Earthquakes and Cloud Computing

Earthquakes and Cloud Computing

“We learn geology the morning after the earthquake.”
– Ralph Waldo Emerson (1803-1882), American poet and lecturer.

Switch on the television, and there’s only one news item grabbing headlines around the globe – the earthquake in Japan. Unless you have been meditating in the Himalayas, you must know that Japan has been hit by the strongest earthquake in 140 years, measuring a massive 8.9 on the Richter scale.

Although the epicenter was hundreds of miles from the mainland, the resultant tsunami has resulted in extensive loss of life and material damages. The official death toll stands at 574, while local media reports put fatality totals closer to 1,300 people. With thousands unaccounted for, that number is expected to rise. Damages are expected to exceed $50 billion.

What is causing consternation among people is the threat of nuclear radiation. A nuclear power plant exploded on Saturday 12 March, triggering a nationwide atomic alert. Being the only country to have witnessed the horrific nature of nuclear fallout on civilian populations following the Hiroshima and Nagasaki bombings in World War II, the events at the Fukushima nuclear plant in northern Japan, 250 kilometers north of Tokyo, has caused panic among the people.

So, what do all these have to do with cloud computing?

It may seem heartless talking about business when there’s so much death and destruction, but it’s a proven fact of life that life goes on, and for that to happen, building up businesses is a necessary requirement. And in this, cloud computing can lead the way.

I have argued that one of the advantages of cloud computing, quite contrary to popular perception, is security. This is the security of redundancy, the knowledge that if data in one location is lost to natural disasters like earthquakes and fires, there’s data still available at locations far away. (See: Computing Without Borders – What Works, What Doesn’t and Is Cloud Computing Secure? Yes, Another Perspective)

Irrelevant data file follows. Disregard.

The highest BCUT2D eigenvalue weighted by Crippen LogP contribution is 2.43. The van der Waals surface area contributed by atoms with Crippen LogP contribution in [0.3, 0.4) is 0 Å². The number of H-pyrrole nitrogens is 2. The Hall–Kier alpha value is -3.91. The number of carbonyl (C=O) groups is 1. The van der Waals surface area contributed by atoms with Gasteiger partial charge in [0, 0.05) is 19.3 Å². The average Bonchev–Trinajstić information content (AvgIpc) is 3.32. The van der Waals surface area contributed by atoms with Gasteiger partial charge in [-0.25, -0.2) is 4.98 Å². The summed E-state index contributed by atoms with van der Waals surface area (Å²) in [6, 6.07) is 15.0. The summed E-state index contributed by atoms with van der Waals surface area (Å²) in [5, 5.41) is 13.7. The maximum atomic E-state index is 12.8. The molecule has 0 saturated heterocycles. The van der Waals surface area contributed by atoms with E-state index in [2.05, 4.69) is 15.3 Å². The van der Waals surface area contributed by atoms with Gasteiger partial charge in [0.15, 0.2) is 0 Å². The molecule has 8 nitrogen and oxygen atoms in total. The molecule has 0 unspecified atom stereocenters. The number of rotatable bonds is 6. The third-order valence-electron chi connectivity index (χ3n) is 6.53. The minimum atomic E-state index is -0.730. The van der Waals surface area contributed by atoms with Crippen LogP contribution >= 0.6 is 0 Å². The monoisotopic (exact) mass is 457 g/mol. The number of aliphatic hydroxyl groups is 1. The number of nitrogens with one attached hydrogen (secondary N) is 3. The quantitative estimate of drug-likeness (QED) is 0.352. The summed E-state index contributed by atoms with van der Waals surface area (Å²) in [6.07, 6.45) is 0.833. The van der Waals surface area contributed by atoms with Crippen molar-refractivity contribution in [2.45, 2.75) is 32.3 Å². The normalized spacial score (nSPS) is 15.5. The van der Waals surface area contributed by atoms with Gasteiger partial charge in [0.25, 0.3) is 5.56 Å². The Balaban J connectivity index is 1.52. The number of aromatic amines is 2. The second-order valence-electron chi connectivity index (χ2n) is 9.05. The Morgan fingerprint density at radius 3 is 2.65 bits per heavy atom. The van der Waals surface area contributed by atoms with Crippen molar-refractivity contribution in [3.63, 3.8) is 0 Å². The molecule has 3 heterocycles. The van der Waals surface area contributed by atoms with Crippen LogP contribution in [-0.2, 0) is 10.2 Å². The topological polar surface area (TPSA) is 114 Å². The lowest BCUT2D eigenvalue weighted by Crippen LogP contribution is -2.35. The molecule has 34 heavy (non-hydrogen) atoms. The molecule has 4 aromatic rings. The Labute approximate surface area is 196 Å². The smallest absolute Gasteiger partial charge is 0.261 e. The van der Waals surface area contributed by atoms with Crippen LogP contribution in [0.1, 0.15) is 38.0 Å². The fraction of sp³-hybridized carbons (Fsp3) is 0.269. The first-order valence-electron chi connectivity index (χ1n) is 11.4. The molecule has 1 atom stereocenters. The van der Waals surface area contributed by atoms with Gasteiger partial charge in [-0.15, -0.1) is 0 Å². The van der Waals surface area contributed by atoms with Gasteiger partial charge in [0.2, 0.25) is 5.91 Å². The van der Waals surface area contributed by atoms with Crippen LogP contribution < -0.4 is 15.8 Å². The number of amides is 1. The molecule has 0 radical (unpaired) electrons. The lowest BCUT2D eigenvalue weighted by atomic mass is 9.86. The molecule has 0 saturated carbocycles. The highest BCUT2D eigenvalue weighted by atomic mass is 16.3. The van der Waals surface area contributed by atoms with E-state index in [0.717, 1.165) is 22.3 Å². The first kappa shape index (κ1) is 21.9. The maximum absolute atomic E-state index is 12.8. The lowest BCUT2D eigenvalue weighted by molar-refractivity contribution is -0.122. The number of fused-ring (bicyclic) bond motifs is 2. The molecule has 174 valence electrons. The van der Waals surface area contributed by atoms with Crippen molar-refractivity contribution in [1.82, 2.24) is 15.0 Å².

In my opinion, the ability of a business to recover from such calamities and return to one’s feet can be one of the major attractions of cloud computing. And there has been actual research to back up this argument. According to a recent report by Enterprise Strategy Group, disaster recovery is the prime reason for adopting cloud computing solutions.

It may see uncanny, but only days before the Japan earthquake, IDC Research country manager Ulrich Loeffler spoke about how cloud computing can help with disaster recovery after an earthquake. IDC or Industrial Data Corporation is a premier global provider of market intelligence, advisory services, and events for the information technology, telecommunications and consumer technology markets.

Although Loeffler was speaking in a different context, the earthquake that hit New Zealand on 22 February earlier this year, his words seems strangely prophetic in retrospect. “I think a lot of them will consider the cloud option. For businesses that have had their offices or systems destroyed, you would have to think whether you invested to build up your own infrastructure again,” Loeffler had been quoted as saying. With Japan’s much larger knowledge-based economy and much more severe earthquake, his words are even more relevant here.

On a more immediate note, cloud-based solutions can be effectively used to coordinate relief efforts. With traditional IT infrastructure damaged, relief agencies can draw upon resources on the cloud for their needs. It’s our fervent hope that Japan recovers from this blow as soon as possible and regains its position as a leading light of human and technological achievement.

By Sourya Biswas

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